Sure, it’s been well over a month since I returned from my fun-filled, family vacation to Honduras but that doesn’t mean that it’s too late to blog about it, right? If anything, the time that has passed since our trip has solidified the memories and cut the wheat from the chaff, which means that you will only get the very best highlights of the trip. And, without a doubt, one of the biggest highlights of our time in Honduras was our outing to Parque Nacional Marino Cayos Cochinos.

The small archipelago (two islands and thirteen cays) is a bit short of twenty miles off of La Ceiba and is bathed by the warm waters of the Caribbean. The avifauna is distinctly Caribbean as well, with some Caribbean species found only on the islands and nowhere else in Honduras. But before we could enjoy the birds there we had to get out to the islands, and our hosts at The Lodge at Pico Bonito had us in more than capable hands with our guide, Olbin Bejarano. We left the lodge at about 6:30, made our way onto a small boat at about 7:30, and were motoring out to the tropical islands in no time.


We took our time getting to Cayo Grand, the largest island, puttering around the offshore rock seen above and enjoying the sight of turquoise water under blue skies. Well, Daisy was enjoying that while Desi and I enjoyed the Magnificent Frigatebirds!

Magnificent Frigatebirds on islet

I had never before seen Magnificent Frigatebirds so young that their heads were still all white!

We then put ashore and were ushered to a screening of a short video about the islands, apparently required viewing for all visitors. Then we wandered around the beach for awhile, until a shrill scream interrupted our explorations. We were all amused to learn that a Ghost Crab had caused such a fright to the young girl who spotted it.

Ghost Crab

Yes, they are predatory but a Ghost Crab is not going to hurt a human…

The crab sighting was fortuitous though, as it led to Olbin spotting a Canivet’s Emerald which he was quick to get me on. Life bird!

Canivet's Emerald

Well, it’s a life bird if you consider Salvin’s Emerald a separate species. Taxonomy is fun!

The emerald with a disputed taxonomy wasn’t the only lifer while on the island. We had heard several Yucatan Vireos even while we were still offshore but actually seeing one was a bonus, especially when it cooperated for pictures. Sure, it’s essentially a bland Red-eyed Vireo with a big bill but it was still a life bird and one that I didn’t want to miss!

Yucatan Vireo 2

This is as boring as it gets for a life bird in the Neotropics but a lifer is a lifer.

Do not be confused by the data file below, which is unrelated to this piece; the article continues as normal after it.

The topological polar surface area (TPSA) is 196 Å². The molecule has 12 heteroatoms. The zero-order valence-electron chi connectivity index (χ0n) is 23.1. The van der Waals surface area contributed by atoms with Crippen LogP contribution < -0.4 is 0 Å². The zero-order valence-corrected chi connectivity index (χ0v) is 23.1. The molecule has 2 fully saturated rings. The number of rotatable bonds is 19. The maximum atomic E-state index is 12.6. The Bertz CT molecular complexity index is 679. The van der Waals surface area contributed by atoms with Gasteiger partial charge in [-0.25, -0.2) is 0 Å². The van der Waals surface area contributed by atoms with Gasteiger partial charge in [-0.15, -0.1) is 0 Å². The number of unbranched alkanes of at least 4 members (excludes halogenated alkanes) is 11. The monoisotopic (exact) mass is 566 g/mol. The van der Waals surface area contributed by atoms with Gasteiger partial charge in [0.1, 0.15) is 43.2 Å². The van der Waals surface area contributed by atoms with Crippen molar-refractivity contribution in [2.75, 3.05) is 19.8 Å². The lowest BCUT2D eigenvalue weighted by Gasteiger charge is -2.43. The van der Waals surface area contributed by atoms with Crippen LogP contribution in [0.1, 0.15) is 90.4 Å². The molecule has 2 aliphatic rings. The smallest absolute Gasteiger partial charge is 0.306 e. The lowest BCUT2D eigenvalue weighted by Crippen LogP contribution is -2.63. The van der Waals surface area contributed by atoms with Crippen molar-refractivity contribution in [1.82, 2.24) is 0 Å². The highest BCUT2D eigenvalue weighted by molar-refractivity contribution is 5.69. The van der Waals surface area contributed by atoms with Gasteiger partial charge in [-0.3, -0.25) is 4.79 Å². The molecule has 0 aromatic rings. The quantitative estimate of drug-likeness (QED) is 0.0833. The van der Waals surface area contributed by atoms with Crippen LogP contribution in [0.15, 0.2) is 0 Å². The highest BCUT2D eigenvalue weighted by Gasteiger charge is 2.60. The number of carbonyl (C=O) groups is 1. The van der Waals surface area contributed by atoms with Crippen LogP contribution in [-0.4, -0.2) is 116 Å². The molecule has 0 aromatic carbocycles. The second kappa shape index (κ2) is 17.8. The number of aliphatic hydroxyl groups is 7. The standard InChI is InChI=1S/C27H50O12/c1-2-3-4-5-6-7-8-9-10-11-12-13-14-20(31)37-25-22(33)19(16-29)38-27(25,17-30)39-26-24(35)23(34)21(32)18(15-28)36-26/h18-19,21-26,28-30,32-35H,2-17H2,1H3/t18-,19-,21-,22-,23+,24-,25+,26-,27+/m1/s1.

Of course we had a lot more to do other than look at birds. Our next adventure was snorkling, which both Daisy and I were really looking forward to. Not surprisingly, it the combination of keeping the mask clean, keeping the snorkel in his mouth, and seeing stuff was a bit too complicated for Desi, so we didn’t snorkel as much as we would have liked. But we did see some cool fish and coral, and Desi had plenty of fun once we put ashore on a beach where he could chase fish around and enjoy the bathwater-like Caribbean.

Desi at Cayos Cochinos

Good times in the water.

Our next stop was in search of the “pink” form of Boa Constrictor that is confined to Cayos Cochinos. As soon as we put ashore we saw two, but they were in the hands of a small boy who was glad to let us hold them. As cool as the snakes were we wanted to see a wild one and we quickly did, just a short walk from the boat.

Boa Constrictor pink form

This is a horrible picture of a cool snake. I don’t know how I managed to completely butcher all of my shots of what was essentially a stationary subject. Sigh.

Lunch time! We had the pleasure of eating whole fried fish in a small Garifuna village that is on one of the cays. The food was great, the aggressive selling of tsotchskes less so. But once lunch was done Desi and I walked to the end of the very small cay where he had a blast throwing coral rocks into the ocean and I had a blast taking pictures.

Desi throwing a rock

Desi and a mid-air toss – the cay in the background can actually be reached on foot from the one we were on and they are collectively called the Twins.

Cayos Cochinos island with frigatebirds

The small Garifuna village (with frigatebirds above).

While Desi and I were throwing rocks we noticed that the wind had picked up quite a bit and the captain of the boat had noticed the same thing. We had to cut our visit a bit short but considering the choppy seas on the way back we were more than alright with that decision! I highly recommend a visit to Cayos Cochinos if you are visiting Honduras: it’s well worth a day or two, especially if you like the sun, the sea, and some solitude. Sure, I only spotted eleven species of bird but they were good ones and, more importantly, the whole family had a good time. What’s not to like about that?

Written by Corey
Corey is a New Yorker who lived most of his life in upstate New York but has lived in Queens since 2008. He's only been birding since 2005 but has garnered a respectable life list by birding whenever he wasn't working as a union representative or spending time with his family. He lives in Forest Hills with Daisy and Desmond Shearwater. His bird photographs have appeared on the Today Show, in Birding, Living Bird Magazine, Bird Watcher's Digest, and many other fine publications. He is also the author of the American Birding Association Field Guide to the Birds of New York.